3. Application Framework : These layer mainly consists of frameworks that can be used by your android Application. These frameworks inturn will communicate with underlying native libraries to achieve what you desire. Think of it as kind of abstraction. You don't have to dive down to understand native code. Eg. package manager that takes care of installed apps, Activity manager that takes care of Activity lifecycle etc.
  4. Applications : These are applications that you as a developer write (mostly in Java). As stated earlier you can use various managers at framework level to harness android features. There are also some in built apps that come with the android phone like browser, native email, phone dialer etc.

Building Blocks of Android

Every developer need to know following entities in Android

  1. Activities
  2. Intents
  3. Services
  4. Content Providers
You can read about them in a separate post that I had written some time back -

 Just to give an overview I'll try to explain the use cases of above entities. If you have an Android smart phone the icons you see on your screen are nothing but intents. Intents are basically a mechanism for performing an action like stating an Activity or Make a call or share your picture. So when you click on the icon you basically trigger an intent that start your Application. Another exaple would be sharing your picture. When you click share you must have see a lot of options like Facebook, Gmail, Twitter etc. These are basically Applications that are listening to the intent specific to sharing some status. When you click on share it will fire an intent and will give you list of applications that are listening or registered for this intent. Activities are UIs that form you Application. Each application can have one or more activities. Each Activity can further have fragments (Don't worry about this if you are not aware - but it's the tabs you see on the screen like for dual SIM). Services are nothing but daemon processes that run in background. Music ? Does it get closed when you navigate or open some other application ? No... That's a service. Service will continue to run unless you explicitly terminate it. Content providers are basically way to share data between applications.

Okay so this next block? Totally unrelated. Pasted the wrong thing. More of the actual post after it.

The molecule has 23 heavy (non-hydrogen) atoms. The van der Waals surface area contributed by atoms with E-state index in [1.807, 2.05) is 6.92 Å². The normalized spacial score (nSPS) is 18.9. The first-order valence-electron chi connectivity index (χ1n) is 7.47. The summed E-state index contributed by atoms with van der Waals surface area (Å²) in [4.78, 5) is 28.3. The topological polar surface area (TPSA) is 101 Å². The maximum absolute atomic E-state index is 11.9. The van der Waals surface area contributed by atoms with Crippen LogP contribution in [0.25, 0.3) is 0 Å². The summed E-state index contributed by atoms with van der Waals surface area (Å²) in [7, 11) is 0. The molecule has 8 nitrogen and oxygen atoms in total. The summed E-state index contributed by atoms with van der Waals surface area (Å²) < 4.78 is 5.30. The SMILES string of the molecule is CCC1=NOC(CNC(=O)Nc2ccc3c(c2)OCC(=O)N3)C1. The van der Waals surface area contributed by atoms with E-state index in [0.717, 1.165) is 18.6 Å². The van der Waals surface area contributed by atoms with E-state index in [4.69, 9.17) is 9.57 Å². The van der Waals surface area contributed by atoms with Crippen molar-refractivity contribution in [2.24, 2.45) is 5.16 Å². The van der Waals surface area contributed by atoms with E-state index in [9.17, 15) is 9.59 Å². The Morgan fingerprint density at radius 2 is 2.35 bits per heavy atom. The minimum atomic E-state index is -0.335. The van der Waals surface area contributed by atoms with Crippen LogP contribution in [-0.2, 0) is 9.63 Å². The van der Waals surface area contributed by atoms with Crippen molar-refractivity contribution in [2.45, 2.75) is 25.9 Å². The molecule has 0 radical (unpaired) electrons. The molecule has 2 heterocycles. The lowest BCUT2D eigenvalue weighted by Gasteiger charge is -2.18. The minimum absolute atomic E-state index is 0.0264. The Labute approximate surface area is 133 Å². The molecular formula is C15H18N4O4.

Resources in Android Project

Resources can be your icons/images that your Application uses, the localized Strings, layouts etc. Android resource compiler compresses and packs the resources and then generates a class named R that contains references or identifiers that you can use your code to reference the resources.

Android Manifest file

Manifest file form a very important part of any Android Application project. It provides Android OS information about the application.
  • It must always be named as AndroidManifest.xml and should be available in projects root directory.
  • It should contain permissions that application uses. These are shown to user for accepting when the application is installed.
  • It also has the Minimum API level or Android version that your application supports. Google play will decide compatibility of application for your device on the basis of this..
  • It also has other components listed such as Activities in the application, intent filters that the app listens too etc.

Recommended book

I have found following book to be very useful for beginners (like me :))

Related Links

1 comment:

  1. Thanks for sharing nice information for Android Project services....

    Android Apps Development